How to build an online community

by Martin Reed on 14 September 2009 in Articles

how to build an online community

So you want to build an online community? Here’s how you do it.

Planning a new online community

First, ask yourself these questions:

1. Why do you want an online community?

If your answer is, ‘because everyone else has one’, it’ll probably fail. If it’s because you want to be more customer focused and want to offer more value to your customers, you’re more likely to succeed.

Ask yourself (and your company, if applicable) a lot of questions before going any further.

2. Where do you build the new online community?

There are a number of options here. You can develop the community under its own URL, develop it alongside your existing website, or keep out of the ‘under the hood’ tinkering completely by developing a community using existing sites such as Facebook.

My advice? Integrate your community within your existing website – it proves you are serious about your community, and gives the community the respect it deserves. Build communities externally, too. Reach out to your target audience via Twitter, Facebook and wherever else they might be. If your community is only in one place, you’re limiting its exposure.

3. Where are your members?

I touched on this in point 2. Don’t expect people to flock to your community as soon as you hit the ‘Upload’ button. More than likely, you’ll need to go out and find those early adopters. Even if you’re lucky and have a hugely passionate audience, you should still consider being proactive by finding the right members for your community. Fill it with ‘perfect members’ from the outset and you’ll have a far more productive community as a result. Don’t overlook bloggers – they could be your best early members; passionate, targeted and they come with an audience.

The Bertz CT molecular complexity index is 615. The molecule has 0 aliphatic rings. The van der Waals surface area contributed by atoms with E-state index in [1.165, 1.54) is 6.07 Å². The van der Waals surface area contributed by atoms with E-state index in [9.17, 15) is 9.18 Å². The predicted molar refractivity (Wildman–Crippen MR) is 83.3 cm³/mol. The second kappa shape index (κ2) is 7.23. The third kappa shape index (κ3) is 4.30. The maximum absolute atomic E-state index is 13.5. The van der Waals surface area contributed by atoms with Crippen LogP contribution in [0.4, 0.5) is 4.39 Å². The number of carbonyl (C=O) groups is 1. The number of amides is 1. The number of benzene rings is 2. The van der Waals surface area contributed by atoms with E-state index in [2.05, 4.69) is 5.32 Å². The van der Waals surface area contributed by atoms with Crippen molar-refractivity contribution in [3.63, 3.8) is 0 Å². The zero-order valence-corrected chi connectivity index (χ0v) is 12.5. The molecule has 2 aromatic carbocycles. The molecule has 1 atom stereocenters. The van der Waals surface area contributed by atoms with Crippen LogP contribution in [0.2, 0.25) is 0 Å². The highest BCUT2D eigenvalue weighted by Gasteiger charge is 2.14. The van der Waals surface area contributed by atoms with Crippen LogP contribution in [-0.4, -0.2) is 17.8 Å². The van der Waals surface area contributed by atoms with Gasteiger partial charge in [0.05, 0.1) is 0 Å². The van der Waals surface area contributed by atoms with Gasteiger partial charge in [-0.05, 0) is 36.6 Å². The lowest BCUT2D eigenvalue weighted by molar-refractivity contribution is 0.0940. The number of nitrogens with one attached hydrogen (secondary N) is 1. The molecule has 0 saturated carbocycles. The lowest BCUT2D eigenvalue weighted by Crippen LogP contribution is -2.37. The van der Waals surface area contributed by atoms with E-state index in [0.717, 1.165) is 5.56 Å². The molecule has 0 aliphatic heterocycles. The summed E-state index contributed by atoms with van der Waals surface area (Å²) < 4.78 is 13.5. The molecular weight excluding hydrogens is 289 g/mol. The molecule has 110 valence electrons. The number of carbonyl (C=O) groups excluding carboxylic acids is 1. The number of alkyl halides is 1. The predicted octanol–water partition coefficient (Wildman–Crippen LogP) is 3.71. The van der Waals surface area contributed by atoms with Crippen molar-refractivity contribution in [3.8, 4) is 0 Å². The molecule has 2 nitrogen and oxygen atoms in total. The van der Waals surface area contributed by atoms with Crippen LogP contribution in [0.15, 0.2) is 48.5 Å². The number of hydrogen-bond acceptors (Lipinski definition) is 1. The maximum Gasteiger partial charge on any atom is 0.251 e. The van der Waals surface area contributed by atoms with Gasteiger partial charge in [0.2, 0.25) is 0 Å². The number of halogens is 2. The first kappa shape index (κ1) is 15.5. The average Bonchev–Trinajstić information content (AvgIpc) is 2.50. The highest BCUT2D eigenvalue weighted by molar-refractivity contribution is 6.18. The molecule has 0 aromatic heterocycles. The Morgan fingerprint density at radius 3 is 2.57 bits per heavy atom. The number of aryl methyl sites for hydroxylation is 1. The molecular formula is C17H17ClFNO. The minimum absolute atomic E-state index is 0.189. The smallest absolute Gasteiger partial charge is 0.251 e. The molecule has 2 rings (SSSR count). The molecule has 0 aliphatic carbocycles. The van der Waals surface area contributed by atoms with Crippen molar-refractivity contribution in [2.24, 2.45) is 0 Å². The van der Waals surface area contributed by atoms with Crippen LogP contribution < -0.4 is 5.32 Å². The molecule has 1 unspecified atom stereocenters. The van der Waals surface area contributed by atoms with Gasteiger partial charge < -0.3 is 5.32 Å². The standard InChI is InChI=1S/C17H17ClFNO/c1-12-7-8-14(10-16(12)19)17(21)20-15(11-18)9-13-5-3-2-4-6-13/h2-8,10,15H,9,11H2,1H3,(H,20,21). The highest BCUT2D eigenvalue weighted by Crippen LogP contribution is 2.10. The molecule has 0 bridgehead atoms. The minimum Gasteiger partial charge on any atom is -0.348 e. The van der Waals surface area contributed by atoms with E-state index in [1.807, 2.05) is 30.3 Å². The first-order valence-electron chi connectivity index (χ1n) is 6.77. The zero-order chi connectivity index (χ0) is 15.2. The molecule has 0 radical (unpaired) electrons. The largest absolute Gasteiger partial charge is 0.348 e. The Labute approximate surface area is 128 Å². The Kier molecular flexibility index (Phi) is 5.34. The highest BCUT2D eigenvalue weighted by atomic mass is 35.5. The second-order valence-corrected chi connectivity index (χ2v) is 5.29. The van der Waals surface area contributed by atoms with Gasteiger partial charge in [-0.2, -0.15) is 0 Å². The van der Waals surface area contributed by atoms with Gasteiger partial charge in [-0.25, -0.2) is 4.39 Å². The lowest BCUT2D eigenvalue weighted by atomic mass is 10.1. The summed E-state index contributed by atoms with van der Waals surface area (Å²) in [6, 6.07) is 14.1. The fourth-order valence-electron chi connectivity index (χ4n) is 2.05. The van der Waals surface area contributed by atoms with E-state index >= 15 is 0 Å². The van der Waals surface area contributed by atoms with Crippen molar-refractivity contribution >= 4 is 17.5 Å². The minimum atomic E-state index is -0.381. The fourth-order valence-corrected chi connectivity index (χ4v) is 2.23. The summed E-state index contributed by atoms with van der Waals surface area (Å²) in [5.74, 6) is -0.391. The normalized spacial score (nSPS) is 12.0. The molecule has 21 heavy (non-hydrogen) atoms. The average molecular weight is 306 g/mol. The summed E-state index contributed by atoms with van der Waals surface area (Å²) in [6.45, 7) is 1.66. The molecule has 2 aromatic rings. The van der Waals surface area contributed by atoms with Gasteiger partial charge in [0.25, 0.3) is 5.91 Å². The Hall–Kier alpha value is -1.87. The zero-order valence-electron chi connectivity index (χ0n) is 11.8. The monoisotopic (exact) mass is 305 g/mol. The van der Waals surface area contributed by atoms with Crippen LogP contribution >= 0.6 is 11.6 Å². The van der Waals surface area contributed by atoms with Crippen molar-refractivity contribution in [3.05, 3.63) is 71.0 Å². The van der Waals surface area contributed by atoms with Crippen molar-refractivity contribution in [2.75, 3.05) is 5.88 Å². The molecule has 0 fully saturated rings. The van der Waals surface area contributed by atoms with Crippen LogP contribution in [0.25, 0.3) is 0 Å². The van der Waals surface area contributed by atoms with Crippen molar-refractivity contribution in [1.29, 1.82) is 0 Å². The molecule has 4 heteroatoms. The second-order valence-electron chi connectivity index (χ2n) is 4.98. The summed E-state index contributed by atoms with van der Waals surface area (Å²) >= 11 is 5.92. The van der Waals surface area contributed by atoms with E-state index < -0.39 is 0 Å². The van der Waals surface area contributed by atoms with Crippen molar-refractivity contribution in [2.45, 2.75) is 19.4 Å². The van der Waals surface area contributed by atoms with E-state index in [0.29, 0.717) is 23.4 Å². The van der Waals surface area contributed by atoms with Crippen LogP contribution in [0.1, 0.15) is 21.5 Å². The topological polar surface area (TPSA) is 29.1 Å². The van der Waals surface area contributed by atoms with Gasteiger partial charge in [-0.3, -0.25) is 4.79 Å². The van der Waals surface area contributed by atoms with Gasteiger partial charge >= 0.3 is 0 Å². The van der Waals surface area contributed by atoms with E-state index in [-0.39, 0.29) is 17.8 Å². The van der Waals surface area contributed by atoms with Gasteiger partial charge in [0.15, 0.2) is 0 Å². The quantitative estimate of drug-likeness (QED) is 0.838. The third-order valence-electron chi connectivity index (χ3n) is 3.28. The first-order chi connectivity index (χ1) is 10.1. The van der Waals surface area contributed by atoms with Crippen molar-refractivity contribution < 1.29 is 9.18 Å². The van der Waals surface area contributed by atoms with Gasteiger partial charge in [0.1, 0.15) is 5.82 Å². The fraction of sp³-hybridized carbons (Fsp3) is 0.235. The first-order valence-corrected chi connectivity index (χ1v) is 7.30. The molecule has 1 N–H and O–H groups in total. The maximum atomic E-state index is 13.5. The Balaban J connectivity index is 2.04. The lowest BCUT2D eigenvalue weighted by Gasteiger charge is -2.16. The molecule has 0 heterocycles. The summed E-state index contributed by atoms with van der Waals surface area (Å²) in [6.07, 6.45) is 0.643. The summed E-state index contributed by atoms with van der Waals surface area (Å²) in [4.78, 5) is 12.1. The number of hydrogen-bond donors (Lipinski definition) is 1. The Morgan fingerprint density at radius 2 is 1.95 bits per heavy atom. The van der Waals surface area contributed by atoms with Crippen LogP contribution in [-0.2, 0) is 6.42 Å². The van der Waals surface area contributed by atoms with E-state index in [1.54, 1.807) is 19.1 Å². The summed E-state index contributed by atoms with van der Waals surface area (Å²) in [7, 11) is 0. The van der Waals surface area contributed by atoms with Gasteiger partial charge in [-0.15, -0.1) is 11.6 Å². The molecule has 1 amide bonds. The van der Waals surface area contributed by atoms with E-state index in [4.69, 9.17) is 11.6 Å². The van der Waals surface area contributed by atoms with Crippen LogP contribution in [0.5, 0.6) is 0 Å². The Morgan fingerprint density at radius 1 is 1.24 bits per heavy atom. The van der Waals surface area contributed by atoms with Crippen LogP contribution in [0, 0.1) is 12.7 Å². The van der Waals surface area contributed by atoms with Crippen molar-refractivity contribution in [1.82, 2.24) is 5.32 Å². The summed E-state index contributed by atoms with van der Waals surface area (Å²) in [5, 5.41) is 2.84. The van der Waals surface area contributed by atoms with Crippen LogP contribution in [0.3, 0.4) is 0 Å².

4. What makes your community unique?

The internet is saturated with online communities. Chances are, a community already exists for the niche you are currently exploring. If your community offers nothing unique, people aren’t likely to join.

There is nothing wrong with developing a community for a niche already served by existing communities. You just need to offer something different. Your differentiator could be a number of things – for example, better quality (members and content) or better usability. Just don’t think your community is better because it offers more features – you’ll probably just end up turning people off.

5. How will you attract members and manage the community?

So you know where your potential members are and know where the community will be built. Who’s going to put all the work into attracting these members and managing the resulting community? There’s nothing wrong with learning as you go (that’s how I did it) – but be aware that community building takes a lot of time and effort. Results take a long time to arrive – do you have the patience, commitment and spare time?

Your online community will require more time as it grows, not less. You’ll need to manage conflict, you’ll need to make members feel special and you’ll need to be involved in the community.

Building a new online community

1. Keep it simple.